What I was saying, in case this is for some reason genuinely unclear, is that to get Chechens to stop making war on Russia requires Russia to do something to resolve the underlying grievance — Russia’s mistreatment of Chechnya. At the same time, taking steps to resolve the underlying grievance would, under the circumstances, be just the sort of appeasement that would invite further attacks. Therefore, it’s not clear what the Russian government can or should do in order to prevent future massacres like this.
Yeah, Matthew, what you were saying was unclear – both times. And big points for responding with “you’re a moron” instead of “I should have been clearer.” Way to take responsibility Matthew!!
Now let me put Matthew aside (literally; I’m going to have to find a new liberal for the blogroll, because I’m done with him. Suggestion in comments, please) and go to the core point that he’s missing.
Geopolitical conflicts are not new. Religious and ethnic groups and nations have fought for control of populations, territory, and resources for quite a long time.
The Chechens mounted an army against the Russian Federation; they lost. They are engaging in guerilla war (which I’ll define as ‘terrorist tactics’ like fighting in civilian clothes, suicide and other bombing, etc. – targeted with some precision at the military of one’s opponents). And they are engaging in terrorism against the civilian population of the Russian Federation, as we saw yesterday.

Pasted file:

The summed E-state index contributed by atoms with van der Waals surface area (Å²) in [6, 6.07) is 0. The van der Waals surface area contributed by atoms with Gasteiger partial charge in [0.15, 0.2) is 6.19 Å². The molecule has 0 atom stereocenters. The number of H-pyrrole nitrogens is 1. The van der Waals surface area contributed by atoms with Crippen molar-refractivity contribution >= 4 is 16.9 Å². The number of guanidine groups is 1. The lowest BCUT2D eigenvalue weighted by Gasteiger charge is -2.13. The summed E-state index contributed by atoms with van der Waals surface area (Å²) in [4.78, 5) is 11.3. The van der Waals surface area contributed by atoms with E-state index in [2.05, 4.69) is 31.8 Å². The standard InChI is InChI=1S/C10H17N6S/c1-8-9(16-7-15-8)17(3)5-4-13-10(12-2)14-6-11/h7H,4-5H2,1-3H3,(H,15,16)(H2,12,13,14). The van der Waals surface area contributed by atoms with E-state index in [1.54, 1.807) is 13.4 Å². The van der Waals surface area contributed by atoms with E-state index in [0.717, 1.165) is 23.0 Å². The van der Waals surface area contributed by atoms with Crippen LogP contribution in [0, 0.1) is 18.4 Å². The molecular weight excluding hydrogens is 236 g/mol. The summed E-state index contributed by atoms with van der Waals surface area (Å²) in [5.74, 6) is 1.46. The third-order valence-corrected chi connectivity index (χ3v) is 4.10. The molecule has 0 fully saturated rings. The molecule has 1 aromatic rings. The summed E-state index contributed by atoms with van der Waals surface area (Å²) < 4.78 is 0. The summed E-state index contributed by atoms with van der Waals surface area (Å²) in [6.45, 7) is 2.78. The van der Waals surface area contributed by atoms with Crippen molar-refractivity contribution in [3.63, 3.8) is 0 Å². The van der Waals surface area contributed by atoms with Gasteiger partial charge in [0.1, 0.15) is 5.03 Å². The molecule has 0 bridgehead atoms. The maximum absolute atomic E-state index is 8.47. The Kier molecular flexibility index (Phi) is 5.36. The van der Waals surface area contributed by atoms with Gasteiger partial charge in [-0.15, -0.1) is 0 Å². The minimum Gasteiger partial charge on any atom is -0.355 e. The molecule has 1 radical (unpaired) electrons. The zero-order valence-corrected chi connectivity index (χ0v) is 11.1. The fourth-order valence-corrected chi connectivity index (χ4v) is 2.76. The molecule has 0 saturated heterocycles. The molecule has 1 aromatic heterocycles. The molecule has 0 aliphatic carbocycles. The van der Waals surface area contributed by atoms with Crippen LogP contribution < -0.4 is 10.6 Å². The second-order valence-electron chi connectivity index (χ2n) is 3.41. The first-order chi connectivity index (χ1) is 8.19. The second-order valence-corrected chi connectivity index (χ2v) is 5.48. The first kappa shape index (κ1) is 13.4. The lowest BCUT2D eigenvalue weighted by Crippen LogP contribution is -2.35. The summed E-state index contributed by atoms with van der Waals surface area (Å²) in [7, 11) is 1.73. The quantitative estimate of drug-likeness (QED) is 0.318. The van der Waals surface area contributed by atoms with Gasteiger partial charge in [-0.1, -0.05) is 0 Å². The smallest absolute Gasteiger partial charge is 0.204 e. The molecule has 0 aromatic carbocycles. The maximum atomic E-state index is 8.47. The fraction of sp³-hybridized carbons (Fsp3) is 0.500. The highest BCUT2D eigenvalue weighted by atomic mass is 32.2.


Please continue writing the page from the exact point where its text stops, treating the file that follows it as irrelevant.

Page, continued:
I would support negotiating a political settlement with any country that was overtly at war with us, given that such a settlement was reasonably in our interest. I would not even object to a political settlement with a country that engaged in guerilla warfare against our forces.
But I am – violently – opposed to negotiating political settlements with groups that practice terrorism as a core tactic (note that in conflicts, all sides typically do some things that could be classified as ‘terroristic’) – because there is fundamentally no one home to negotiate with.
Like the legendary pirates who made their crews eat human flesh so that they could never again live in ‘civilized’ society, groups that adopt terror as the core tactic of their struggle cross a line which makes it impossible for them to live among us as members of the world ‘society of civil societies’.
Note that I am not calling for the death or imprisonment of all the individuals who are part of those groups.
But the groups themselves must, I believe, be reconstituted.
I say this because I believe that there is a simple proposition that we should keep in mind:
If terrorism is about ‘liberation’ – about birthing new states, like Chechnya or Palestine, or about ‘freeing’ states like Iraq – we have to ask ourselves what kind of states will be born or won through that process.
Take Mandela, Gandhi, Havel – the tools they used to free their people resulted in states that could act like states ready to participate in the world of civilized society.
What kind of states would be born if they were led by bin Laden, Arafat or the terror masters of Chechnya? Do we want to grant statehood or political power to people whose vision is so clouded in rage and blood?